Monday 31 August, 2015, 14:13 - Spectrum ManagementA number of people claim that they have had adverse medical and psychological responses to the presence of WiFi signals. But can WiFi actually constitute a health hazard? Wireless Waffle investigates...
Posted by Administrator
Posted by Administrator
Let's begin by considering the international rules which establish the limits for which exposure to radio signals is deemed to be detrimental to health as defined by the International Commission on Non-Ionising Radiation Protection (ICNIRP for short). ICNIRP has established a set of limits for the general public which are designed to stop the temperature of an average human body rising by more than 1 degree Centigrade over a roughly 24 hour period. This level of exposure is 50 times below that at which any measurable biological effects on humans have been identified.
These limits, measured in terms of the measured electrical field strength in Volts per metre, are shown below over a range of different frequencies.
But what do they mean in practice and how does this help calculate whether WiFi could be dangerous. A WiFi transmitter, operating at full power (100 milliWatts, or 0.1 Watts) that is 2 metres (or 6 feet) away, produces an electrical field strength of just over 1 Volt per metre. The threshold of danger at the frequency that WiFi operates - 2450 MHz - is 61 Volts per metre and so at just 2 metres distant, the signal from a WiFi device is 61 times below the safety limit.
There is another, and maybe more straightforward, way to calculate whether or not a radio transmission is likely to be dangerous. According to the laws of physics (which as everyone knows, canna be changed) 1 Watt of power (equivalent to 1 Joule per second) will raise the temperature of 1 gram (or 1 ml) of water by 1 degree Centigrade in 1 second assuming that all of the power can be focussed into the water. This is effectively how microwave ovens work: radio energy is focussed into the water in whatever is being cooked, heating it up.
If, for the sake of argument, we make the assumption that an 'average' human being weighs 50 kg (110 lb), and that it is made largely of water, it would take 50,000 Watts (or 50 kW) of energy to raise their temperature by 1 degree Centigrade in 1 second. To do the same job over the 24 hour period defined by ICNIRP would require 86,400 times less (60 x 60 x 24) meaning that if our average human absorbed around 0.6 Watts of energy for a 24 hour period, this would be deemed to be unsafe. WiFi transmitters have a maximum transmitter power (limited by law) of 0.1 Watts, which is below this limit. So even if ALL of the power transmitted by a WiFi device were absorbed by a human for 24 hours, it would still be a factor of 6 times lower than the ICNIRP safety limit.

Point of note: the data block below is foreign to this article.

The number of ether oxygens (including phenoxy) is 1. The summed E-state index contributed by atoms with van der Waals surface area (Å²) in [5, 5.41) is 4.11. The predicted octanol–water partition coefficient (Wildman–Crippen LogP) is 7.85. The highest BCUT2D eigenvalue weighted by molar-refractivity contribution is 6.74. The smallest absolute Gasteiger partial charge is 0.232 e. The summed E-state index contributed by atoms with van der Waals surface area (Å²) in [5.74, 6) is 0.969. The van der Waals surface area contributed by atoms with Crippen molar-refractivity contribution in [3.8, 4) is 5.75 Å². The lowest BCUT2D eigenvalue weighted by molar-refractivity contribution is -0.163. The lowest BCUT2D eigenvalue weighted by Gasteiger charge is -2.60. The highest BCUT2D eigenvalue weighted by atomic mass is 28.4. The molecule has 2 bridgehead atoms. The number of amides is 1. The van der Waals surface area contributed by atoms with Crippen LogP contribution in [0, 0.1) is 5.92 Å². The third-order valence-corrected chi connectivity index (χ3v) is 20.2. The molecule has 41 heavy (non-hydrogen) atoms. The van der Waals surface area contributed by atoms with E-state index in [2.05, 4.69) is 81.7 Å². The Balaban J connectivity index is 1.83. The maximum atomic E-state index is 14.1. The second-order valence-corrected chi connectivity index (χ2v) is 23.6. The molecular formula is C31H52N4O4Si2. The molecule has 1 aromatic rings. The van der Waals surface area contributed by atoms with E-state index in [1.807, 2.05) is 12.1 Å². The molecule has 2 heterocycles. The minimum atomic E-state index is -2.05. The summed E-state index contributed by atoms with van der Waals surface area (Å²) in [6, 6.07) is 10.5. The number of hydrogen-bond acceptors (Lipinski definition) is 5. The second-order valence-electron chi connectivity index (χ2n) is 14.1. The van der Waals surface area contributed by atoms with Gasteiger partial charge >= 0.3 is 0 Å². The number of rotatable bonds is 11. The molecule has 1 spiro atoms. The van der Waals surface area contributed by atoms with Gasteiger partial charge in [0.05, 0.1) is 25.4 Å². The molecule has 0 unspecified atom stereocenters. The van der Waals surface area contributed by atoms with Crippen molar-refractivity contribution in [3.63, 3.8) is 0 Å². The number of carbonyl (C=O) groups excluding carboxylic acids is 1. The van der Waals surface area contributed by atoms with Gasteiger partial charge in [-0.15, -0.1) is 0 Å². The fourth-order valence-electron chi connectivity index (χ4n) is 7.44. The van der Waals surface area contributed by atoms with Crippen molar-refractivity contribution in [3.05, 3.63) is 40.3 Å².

In reality, it would be impossible to absorb all of the power from a WiFi transmitter unless that transmitter was inside the human body. Even if the antenna was placed directly on the skin, as signals from a WiFi transmitter are sent out equally in all directions at least half of the power would radiate away from the body, further reducing the impact on the human concerned.
If the WiFi transmitter is 2 metres away, the signal from the WiFi antenna will have spread out so much that far less than a tenth of the original signal would wash over the body of a human, putting the exposure at a factor 60 times below the ICNIRP limit - gratifyingly the same as the level of exposure calculated using the graph above.
It is also worth noting that WiFi transmitters do not transmit constantly. At their busiest, they transmit around 50% of the time (they spend the other 50% of the time listening for incoming transmissions). Any exposure will therefore be another factor of 2 times smaller than above.
So what is the conclusion? As long as you don't swallow 6 transmitting WiFi antennas that continue to transmit on full power for a 24 hour period, any radiation from WiFi transmitters is far, far (far) below the established safety limits.